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Upmarket Le Sakoa Boutique Hotel, Mauritius, perfect place to be

Le Sakoa Boutique Hotel, Trou-aux-Biches


AEROPORTS de Paris excelled themselves when they came up with the design for the new terminal at Plaisance airport (now known as Sir Seewoosagur Ramgoolam International Airport) in Mauritius.

Inspired by the tropical travellers palm tree and built at a cost of US$260 million, partially funded by a loan from Exim Bank of China, this eco-friendly structure welcomes ever-increasing numbers of international tourists, from Tokyo to Tamboers Kloof, from Houston to Harare.
When George and I entered the arrivals hall last November, my eyes went out on stalks, gazing at the water walls, the vertical tropical gardens and the steeply rising escalator leading to the baggage reclaim area. In no time we had retrieved our luggage, exchanged pleasantries with jovial immigration officers, and were on our way in a taxi to Trou aux Biches, a two hour drive,costing approximately US$45. Accustomed to the pot-holed roads and speeding drivers back home, I was dreading the drive. But all went well; smooth, well-marked roads, strict speed limits, roundabouts, and street lighting as bright as daylight, made the journey a pleasure.
On arrival we checked into Be Cosy, our three-star self-catering accommodation, and settled happily into holiday mode. Chez Popo, a well-stocked supermarket a ten minute walk away, had everything needed to make a gourmet meal in a small kitchen. When not cooking up a storm with frozen prawns from India, we snacked on smoked tuna, french cheeses and crackers.
On a previous visit to Mauritius several years ago, we stayed at the five star Beachcomber Trou aux Biches Hotel. Remembering the delicious Creole and French dishes prepared by the chefs at the time, we decided to drop by and see how much things had changed. We arrived on foot, and were refused access (reservations required) by two less than helpful security guards. Thoroughly miffed we turned tail, and headed, still on foot, for Le Sakoa, a four and a half star boutique hotel on Coastal Road, not far from Be Cosy Apartments.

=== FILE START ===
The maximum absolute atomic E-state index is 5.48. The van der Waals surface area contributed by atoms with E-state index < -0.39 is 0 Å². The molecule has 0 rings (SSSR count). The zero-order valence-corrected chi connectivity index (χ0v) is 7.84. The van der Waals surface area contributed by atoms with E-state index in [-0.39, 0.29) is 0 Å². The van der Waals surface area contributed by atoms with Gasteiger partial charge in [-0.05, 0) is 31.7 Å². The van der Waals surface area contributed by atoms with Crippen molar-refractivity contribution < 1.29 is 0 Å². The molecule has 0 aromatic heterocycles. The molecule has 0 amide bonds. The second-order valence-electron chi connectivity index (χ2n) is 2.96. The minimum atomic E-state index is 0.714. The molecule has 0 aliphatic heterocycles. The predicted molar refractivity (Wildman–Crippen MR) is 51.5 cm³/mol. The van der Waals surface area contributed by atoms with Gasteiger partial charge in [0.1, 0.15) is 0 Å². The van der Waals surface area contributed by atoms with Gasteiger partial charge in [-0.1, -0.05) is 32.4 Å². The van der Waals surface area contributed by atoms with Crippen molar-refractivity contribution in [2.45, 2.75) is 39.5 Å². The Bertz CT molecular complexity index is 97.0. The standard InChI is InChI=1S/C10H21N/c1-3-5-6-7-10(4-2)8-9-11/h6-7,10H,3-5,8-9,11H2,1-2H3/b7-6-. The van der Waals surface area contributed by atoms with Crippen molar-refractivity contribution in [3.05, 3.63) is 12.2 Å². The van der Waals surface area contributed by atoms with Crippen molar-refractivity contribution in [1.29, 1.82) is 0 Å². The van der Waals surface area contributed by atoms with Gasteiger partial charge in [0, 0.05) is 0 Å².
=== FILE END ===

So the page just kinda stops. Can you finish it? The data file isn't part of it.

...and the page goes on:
We knocked three times, and the gate keeper opened one half of the tall, carved wooden security gates, ushering us inside with a benign smile. It was close to lunch time, and a welcoming receptionist escorted us to The Oak Restaurant, an elegant dining area surrounded by green lawns and swaying palm trees. A few metres away lay bright, white sea sand and the placid, blue Indian ocean.
The menu was written in French, with English translations. I chose pan-fried sea bream with taro leaves fricasse, tamarind sauce, sauteed garlic mussels and parmentier (potato) puree (Rs550). This was probably the best meal I ate during our ten-day stay in Mauritius. Most chefs on the island have a flair for French-style cuisine; the Creole, Indian and Chinese dishes I sampled were largely disappointing. George’s chicken and prawn curry, Creole-style (Rs475), although beautifully presented, was short on flavour and spice.
Illy coffee (Rs90) was served in the dappled shade of a palm tree. A few metres away, contented Sakoa residents were relaxing on chaises longues under shady thatched beach umbrellas, or setting off on an excursion in the glass-bottomed boat towards the coral reef with its multitudes of iridescent fish. It seemed to me that if you were in search of an upmarket resort in Mauritius, Le Sakoa was the perfect place to be.
As we walked back along the beach to Be Cosy, we saw several Hindu women dressed in red saris at the water’s edge, sending off votive offerings of food and candles on banana leaves into the ocean. It was 23 November, Narali Poornima or Coconut Full Moon, and a Hindu holiday on which to worship the Sea God, in the hope that fishermen would get a good harvest.
The multi-cultural society in Mauritius has something to offer for everyone. Colonised briefly by the Dutch, the French and then by Britain, the population is a melting pot of Indians, Africans, Chinese, French and British. In addition to being one of the top holiday spots in the world, Mauritius is fast becoming a financial centre, and a property hot spot for investors.
Aeroports de Paris, the ‘360-degree airport experts’, can claim some responsibility for making arrivals and departures to and from Mauritius, the Pearl of the Indian Ocean, a pleasurable and exciting experience.  – A Matter of Taste with Charlotte Malakoff

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